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Health Care Game Changers to Address DreamForce Conference

UCSF Physicians and Scientists Take Stage on September 20

By Patricia Yollin    |   ucsf.edu | September 5, 2012

Health Care Game Changers to Address DreamForce Conference

Mitchell Berger, MD, FACS, FAANS

UCSF neurosurgeon Mitchel Berger has operated on close to 4,000 brains in 28 years. He compares it to walking through a minefield.

“There are so many things that can get tripped off. The brain doesn’t have signposts,” said Berger, MD, FACS, FAANS, professor and chair of the UCSF Department of Neurological Surgery and director of the UCSF Brain Tumor Center.

To improve neural navigation, he pioneered two brain-mapping techniques that have transformed approaches to tumor surgery. That’s why Berger will be among the UCSF physicians and scientists appearing Thursday, Sept. 20 at Dreamforce 2012 at San Francisco’s Moscone Center, leading separate sessions that address one theme: “Innovating to Improve Health Outcomes.”

After an introduction to the “UCSF: Unusual Thinkers” track by UCSF Chancellor Susan Desmond-Hellmann, MD, MPH, and Mark Laret, chief executive officer of UCSF Medical Center and UCSF Benioff Children’s Hospital, Desmond-Hellmann will explore social media’s potential to make a difference in personal and global health.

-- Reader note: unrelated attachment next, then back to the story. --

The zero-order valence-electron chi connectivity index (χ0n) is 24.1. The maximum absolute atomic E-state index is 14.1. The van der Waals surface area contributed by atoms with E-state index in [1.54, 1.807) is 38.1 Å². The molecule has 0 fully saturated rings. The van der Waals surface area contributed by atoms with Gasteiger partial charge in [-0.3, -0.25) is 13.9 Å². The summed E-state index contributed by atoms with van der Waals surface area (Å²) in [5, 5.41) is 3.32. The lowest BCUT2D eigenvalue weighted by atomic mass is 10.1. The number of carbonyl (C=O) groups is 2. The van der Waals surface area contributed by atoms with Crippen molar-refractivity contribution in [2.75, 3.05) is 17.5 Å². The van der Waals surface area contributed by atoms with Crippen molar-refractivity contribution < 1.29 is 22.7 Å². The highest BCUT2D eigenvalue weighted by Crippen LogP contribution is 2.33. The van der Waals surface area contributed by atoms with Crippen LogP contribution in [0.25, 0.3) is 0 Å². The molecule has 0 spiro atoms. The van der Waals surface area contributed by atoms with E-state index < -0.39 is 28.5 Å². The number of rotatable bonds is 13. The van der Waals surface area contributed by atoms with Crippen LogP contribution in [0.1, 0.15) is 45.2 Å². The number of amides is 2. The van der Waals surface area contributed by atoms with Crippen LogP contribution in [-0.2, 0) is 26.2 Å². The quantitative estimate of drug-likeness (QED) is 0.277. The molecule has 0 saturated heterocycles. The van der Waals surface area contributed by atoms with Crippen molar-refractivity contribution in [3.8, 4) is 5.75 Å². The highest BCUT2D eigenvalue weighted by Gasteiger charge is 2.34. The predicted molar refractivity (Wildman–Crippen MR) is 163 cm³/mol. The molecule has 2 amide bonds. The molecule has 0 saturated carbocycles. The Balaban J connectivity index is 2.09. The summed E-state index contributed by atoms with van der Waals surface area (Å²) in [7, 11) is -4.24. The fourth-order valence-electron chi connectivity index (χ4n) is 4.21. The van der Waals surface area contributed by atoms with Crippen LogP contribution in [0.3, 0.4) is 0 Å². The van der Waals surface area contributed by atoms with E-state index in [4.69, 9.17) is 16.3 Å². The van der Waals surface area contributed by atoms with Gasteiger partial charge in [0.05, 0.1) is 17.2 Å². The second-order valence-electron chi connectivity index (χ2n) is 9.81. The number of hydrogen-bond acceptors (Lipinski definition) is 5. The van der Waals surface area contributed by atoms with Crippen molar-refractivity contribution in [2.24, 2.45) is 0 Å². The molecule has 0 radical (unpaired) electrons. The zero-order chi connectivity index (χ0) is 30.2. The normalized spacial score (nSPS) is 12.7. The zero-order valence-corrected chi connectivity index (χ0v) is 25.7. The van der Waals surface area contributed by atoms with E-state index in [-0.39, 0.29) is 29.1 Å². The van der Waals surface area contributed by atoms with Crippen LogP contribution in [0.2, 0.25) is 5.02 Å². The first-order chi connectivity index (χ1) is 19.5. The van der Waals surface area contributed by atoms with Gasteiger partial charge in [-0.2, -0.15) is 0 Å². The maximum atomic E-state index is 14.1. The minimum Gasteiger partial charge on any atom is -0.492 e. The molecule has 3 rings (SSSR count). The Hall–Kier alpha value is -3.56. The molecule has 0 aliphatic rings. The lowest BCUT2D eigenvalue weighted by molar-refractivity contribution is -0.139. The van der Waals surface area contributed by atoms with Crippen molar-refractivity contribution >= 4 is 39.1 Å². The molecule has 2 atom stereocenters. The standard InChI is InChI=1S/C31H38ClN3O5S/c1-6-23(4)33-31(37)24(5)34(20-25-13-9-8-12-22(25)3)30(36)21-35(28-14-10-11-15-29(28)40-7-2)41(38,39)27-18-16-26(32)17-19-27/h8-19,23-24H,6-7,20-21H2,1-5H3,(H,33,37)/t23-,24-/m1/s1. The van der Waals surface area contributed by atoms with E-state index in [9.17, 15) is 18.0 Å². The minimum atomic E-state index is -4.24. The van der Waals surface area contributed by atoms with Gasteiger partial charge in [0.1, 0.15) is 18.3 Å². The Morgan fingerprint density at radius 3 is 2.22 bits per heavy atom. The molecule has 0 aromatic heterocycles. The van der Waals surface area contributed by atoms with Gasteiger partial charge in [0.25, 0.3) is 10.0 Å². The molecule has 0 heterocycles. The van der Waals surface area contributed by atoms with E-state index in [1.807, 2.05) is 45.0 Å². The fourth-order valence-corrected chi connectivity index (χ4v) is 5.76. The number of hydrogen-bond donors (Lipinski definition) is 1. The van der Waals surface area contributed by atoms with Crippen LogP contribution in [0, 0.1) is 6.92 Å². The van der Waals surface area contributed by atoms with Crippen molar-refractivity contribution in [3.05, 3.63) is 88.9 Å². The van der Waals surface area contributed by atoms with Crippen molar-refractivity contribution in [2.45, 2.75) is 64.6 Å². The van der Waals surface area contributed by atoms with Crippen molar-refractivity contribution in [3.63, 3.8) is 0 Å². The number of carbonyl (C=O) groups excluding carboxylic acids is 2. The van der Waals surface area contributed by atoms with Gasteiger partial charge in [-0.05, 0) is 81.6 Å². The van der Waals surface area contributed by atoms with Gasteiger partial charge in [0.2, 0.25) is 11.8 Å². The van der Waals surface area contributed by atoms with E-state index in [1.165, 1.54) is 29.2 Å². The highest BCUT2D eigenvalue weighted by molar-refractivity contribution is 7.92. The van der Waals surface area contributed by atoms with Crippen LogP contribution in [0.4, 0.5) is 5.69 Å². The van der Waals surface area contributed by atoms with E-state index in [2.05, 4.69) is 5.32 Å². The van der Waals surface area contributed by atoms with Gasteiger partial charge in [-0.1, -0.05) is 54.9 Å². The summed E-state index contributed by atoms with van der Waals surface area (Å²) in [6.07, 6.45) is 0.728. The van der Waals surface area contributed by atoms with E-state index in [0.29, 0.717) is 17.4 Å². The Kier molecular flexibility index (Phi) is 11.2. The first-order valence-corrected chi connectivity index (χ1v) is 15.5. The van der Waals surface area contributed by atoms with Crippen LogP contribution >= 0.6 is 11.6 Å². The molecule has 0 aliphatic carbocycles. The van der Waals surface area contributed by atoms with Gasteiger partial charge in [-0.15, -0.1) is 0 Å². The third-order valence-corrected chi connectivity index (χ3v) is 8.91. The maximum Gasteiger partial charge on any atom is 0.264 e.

The four-day Dreamforce event will be staged for the tenth year in a row by salesforce.com founder Marc Benioff. He and his wife, Lynne, donated $100 million to help build a new children’s hospital at UCSF Mission Bay, which will open February 1, 2015.

Game-Changing Neurosurgeon Learns Lessons From Football
Berger, current president of the American Association of Neurological Surgeons, will discuss his breakthroughs in brain mapping, which help avoid damage to motor, language and sensory functions. First, he pioneered subcortical mapping, which allows surgeons to find neural pathways deep inside. “Early mapping just found the head of the jellyfish,” he said. “I found the tentacles.”

Then he came up with the concept of negative mapping. “Imagine there’s a tumor at the 50-yard line, and the tumor is as big as a football,” he said. “With the standard mapping we used, you had to start on the goal line and map the entire field looking for a positive site somewhere.”

Berger decided to focus down, mapping from the 40-yard line to the 40-yard line. It was a game-changing move, much like his earlier discovery.

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